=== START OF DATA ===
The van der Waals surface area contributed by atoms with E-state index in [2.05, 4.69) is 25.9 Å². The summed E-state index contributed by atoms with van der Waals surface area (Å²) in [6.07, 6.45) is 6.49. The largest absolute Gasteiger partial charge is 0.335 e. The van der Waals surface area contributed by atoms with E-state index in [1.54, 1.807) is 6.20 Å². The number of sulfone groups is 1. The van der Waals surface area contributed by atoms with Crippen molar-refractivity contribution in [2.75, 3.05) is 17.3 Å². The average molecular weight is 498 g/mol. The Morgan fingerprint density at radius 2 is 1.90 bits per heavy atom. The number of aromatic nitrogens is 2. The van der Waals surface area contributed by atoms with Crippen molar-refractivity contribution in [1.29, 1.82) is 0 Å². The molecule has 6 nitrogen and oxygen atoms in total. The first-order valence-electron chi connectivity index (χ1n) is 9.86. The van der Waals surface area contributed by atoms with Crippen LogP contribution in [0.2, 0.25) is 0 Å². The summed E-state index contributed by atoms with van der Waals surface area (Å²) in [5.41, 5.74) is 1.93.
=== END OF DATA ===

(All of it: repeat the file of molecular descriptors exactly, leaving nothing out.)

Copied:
The van der Waals surface area contributed by atoms with E-state index in [2.05, 4.69) is 25.9 Å². The summed E-state index contributed by atoms with van der Waals surface area (Å²) in [6.07, 6.45) is 6.49. The largest absolute Gasteiger partial charge is 0.335 e. The van der Waals surface area contributed by atoms with E-state index in [1.54, 1.807) is 6.20 Å². The number of sulfone groups is 1. The van der Waals surface area contributed by atoms with Crippen molar-refractivity contribution in [2.75, 3.05) is 17.3 Å². The average molecular weight is 498 g/mol. The Morgan fingerprint density at radius 2 is 1.90 bits per heavy atom. The number of aromatic nitrogens is 2. The van der Waals surface area contributed by atoms with Crippen molar-refractivity contribution in [1.29, 1.82) is 0 Å². The molecule has 6 nitrogen and oxygen atoms in total. The first-order valence-electron chi connectivity index (χ1n) is 9.86. The van der Waals surface area contributed by atoms with Crippen LogP contribution in [0.2, 0.25) is 0 Å². The summed E-state index contributed by atoms with van der Waals surface area (Å²) in [5.41, 5.74) is 1.93.